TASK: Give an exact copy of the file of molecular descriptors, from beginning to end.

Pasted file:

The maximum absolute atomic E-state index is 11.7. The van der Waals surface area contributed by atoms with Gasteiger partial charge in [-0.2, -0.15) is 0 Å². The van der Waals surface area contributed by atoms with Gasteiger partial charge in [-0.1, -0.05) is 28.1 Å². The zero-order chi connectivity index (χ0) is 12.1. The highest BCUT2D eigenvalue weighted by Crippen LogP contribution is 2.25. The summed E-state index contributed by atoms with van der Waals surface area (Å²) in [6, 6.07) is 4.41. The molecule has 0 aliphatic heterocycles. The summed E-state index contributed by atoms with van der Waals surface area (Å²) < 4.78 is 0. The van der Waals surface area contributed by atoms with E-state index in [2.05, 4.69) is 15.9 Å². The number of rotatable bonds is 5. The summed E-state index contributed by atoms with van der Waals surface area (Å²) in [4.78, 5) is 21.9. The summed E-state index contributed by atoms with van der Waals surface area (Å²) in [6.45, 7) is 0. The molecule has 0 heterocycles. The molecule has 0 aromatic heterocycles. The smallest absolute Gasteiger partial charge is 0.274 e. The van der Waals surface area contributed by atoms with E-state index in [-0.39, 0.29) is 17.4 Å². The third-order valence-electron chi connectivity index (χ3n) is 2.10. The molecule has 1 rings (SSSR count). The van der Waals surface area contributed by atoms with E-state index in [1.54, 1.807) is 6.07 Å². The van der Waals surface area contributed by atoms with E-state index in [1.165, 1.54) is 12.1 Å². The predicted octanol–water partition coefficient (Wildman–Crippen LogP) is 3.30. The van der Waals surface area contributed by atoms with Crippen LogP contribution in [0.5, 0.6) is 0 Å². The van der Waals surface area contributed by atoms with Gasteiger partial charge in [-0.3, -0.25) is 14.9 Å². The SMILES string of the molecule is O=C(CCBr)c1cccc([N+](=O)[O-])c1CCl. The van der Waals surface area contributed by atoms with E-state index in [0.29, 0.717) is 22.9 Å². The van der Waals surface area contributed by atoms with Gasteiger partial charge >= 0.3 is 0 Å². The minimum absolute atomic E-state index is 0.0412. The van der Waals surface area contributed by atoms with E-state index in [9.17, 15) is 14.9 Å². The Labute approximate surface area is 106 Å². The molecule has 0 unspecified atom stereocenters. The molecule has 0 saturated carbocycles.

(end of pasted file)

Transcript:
The maximum absolute atomic E-state index is 11.7. The van der Waals surface area contributed by atoms with Gasteiger partial charge in [-0.2, -0.15) is 0 Å². The van der Waals surface area contributed by atoms with Gasteiger partial charge in [-0.1, -0.05) is 28.1 Å². The zero-order chi connectivity index (χ0) is 12.1. The highest BCUT2D eigenvalue weighted by Crippen LogP contribution is 2.25. The summed E-state index contributed by atoms with van der Waals surface area (Å²) in [6, 6.07) is 4.41. The molecule has 0 aliphatic heterocycles. The summed E-state index contributed by atoms with van der Waals surface area (Å²) < 4.78 is 0. The van der Waals surface area contributed by atoms with E-state index in [2.05, 4.69) is 15.9 Å². The number of rotatable bonds is 5. The summed E-state index contributed by atoms with van der Waals surface area (Å²) in [4.78, 5) is 21.9. The summed E-state index contributed by atoms with van der Waals surface area (Å²) in [6.45, 7) is 0. The molecule has 0 heterocycles. The molecule has 0 aromatic heterocycles. The smallest absolute Gasteiger partial charge is 0.274 e. The van der Waals surface area contributed by atoms with E-state index in [-0.39, 0.29) is 17.4 Å². The third-order valence-electron chi connectivity index (χ3n) is 2.10. The molecule has 1 rings (SSSR count). The van der Waals surface area contributed by atoms with E-state index in [1.54, 1.807) is 6.07 Å². The van der Waals surface area contributed by atoms with E-state index in [1.165, 1.54) is 12.1 Å². The predicted octanol–water partition coefficient (Wildman–Crippen LogP) is 3.30. The van der Waals surface area contributed by atoms with Crippen LogP contribution in [0.5, 0.6) is 0 Å². The van der Waals surface area contributed by atoms with Gasteiger partial charge in [-0.3, -0.25) is 14.9 Å². The SMILES string of the molecule is O=C(CCBr)c1cccc([N+](=O)[O-])c1CCl. The van der Waals surface area contributed by atoms with E-state index in [0.29, 0.717) is 22.9 Å². The van der Waals surface area contributed by atoms with Gasteiger partial charge >= 0.3 is 0 Å². The minimum absolute atomic E-state index is 0.0412. The van der Waals surface area contributed by atoms with E-state index in [9.17, 15) is 14.9 Å². The Labute approximate surface area is 106 Å². The molecule has 0 unspecified atom stereocenters. The molecule has 0 saturated carbocycles.